In translation: Guofang Li’s approach to multilingualism in Vancouver

There have been efforts to promote linguistic diversity in Vancouver – you might notice Chinese characters on storefronts or see Musqueam street names in Halq’eméylem during your trek across campus. However, can people actually take advantage of these multilingual resources if they can’t read the text on them and are not supported in learning how to do so?

Language and literacy education professor Dr. Guofang Li recently delivered a keynote presentation entitled “Multilingualism as a Gift: Changing Mindsets, Changing Worlds” at UBC’s Arts Multilingual Week, which ran from October 31 to November 4. Her main focus was to illustrate how linguistic diversity is increasing, but younger generations are using certain mother tongues less and less.

Li's talk primarily discussed the experiences of Chinese immigrants, organized with the department of Asian studies.

Other events throughout the week largely focused on a theme of decolonization — Canada’s national languages are not its first languages. This was recognized through a collaboration with FirstVoices, an online Indigenous language resource which led a seminar on digital language revitalization strategies.

Many studies have pointed out the cognitive, socioeconomic, sociocultural and psychological benefits of bilingualism, yet we still fail to prioritize language learning and preservation. This is especially detrimental in a city like Vancouver, which boasts a huge international presence.

As a mother, Li empathized with parents who are struggling to instill the importance of multilingualism in their children. She recounted a particular visit to her son’s school, during which he shut down her attempts to communicate with him in the language they use at home. He had internalized the policies promoted by this school, as well as by many other Canadian institutions, of only communicating in English or French.

Many provinces encourage French language learning, but their lack of fully-developed policies that support education on other languages demonstrates how they are not accurately reflecting the multilingual realities of Canada.

She presented a survey that asked immigrant parents to rank language importance, and an overwhelming majority believed knowing English was the most important skill for their children to have, even if that meant sacrificing other languages. Far too few parents recognize the benefits of multilingualism or simply give up on trying to teach their kids, who lack motivation or are too embarrassed to speak their parent’s language.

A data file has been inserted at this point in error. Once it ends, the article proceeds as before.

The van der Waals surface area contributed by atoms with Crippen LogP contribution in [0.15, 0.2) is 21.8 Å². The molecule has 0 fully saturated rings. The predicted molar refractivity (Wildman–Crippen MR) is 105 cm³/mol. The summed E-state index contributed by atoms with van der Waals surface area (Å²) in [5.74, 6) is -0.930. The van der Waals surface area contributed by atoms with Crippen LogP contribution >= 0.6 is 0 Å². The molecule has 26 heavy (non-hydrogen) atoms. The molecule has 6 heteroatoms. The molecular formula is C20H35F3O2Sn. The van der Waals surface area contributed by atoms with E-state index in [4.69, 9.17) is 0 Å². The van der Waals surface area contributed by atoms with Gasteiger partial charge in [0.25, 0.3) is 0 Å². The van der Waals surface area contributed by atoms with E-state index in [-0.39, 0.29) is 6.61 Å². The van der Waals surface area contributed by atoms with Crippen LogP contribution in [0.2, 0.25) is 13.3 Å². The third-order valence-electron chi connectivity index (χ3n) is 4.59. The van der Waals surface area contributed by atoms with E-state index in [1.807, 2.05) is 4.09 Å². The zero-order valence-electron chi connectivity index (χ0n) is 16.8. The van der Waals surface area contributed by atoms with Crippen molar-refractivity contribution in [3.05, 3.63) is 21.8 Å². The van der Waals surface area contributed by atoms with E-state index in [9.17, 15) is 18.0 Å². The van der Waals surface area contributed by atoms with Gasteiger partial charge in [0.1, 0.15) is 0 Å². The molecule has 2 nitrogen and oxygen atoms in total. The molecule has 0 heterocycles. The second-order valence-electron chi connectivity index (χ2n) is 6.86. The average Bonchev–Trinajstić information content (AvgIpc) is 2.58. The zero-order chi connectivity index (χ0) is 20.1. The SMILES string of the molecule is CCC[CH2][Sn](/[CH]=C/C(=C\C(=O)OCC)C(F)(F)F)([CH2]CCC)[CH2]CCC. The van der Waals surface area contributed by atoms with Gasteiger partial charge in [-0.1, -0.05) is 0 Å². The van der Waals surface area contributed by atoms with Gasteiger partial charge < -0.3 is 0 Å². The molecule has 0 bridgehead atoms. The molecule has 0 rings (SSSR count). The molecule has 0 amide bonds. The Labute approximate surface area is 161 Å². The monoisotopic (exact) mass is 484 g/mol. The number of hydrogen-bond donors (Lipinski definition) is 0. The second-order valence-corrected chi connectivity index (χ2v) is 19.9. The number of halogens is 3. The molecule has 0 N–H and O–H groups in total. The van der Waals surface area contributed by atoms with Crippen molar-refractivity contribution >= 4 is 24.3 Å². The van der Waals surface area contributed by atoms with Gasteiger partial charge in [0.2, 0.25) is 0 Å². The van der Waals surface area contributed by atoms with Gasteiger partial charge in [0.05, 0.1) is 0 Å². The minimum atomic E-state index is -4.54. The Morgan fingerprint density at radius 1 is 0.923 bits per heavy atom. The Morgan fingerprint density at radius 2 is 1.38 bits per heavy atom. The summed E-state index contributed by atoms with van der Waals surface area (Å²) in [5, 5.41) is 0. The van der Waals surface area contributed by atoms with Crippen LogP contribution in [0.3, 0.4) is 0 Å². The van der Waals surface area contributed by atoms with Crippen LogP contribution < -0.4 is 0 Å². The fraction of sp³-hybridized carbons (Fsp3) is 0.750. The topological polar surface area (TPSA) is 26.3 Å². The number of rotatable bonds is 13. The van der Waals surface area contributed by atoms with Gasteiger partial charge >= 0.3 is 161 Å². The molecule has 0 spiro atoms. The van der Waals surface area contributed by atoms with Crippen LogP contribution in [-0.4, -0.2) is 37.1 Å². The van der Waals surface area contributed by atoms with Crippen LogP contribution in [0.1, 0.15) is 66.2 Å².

English second language (ESL) programs are not prioritized and tend to be heavily stigmatized. Teachers are not necessarily trained to work with multilingual learners. Li described how some educators she encountered tended to harbour negative perceptions of ESL students, thinking of them as “problem students.” The students themselves recognized the judgment they may face for not having English as their first language, prompting them to hide the fact that they are in the ESL stream.

Despite seeing UBC as an English-medium university, Li has hope for the future due to projects that encourage linguistic diversity and language preservation, such as the Arts Multilingual Week. She emphasized that international students must be engaged when promoting language learning; students need to see their ethnic and linguistic identities more often represented as scholars and researchers in order for them to feel supported in academia.

Li left her audience with a quote from Kenyan author Ngũgĩ wa Thiong’o: “If you know all the languages of the world and you do not know your mother tongue or the language of your culture, that is self enslavement.” Multilingualism is “a gift you can give to yourself,” she said — an ability that should never be the cause of shame or embarrassment.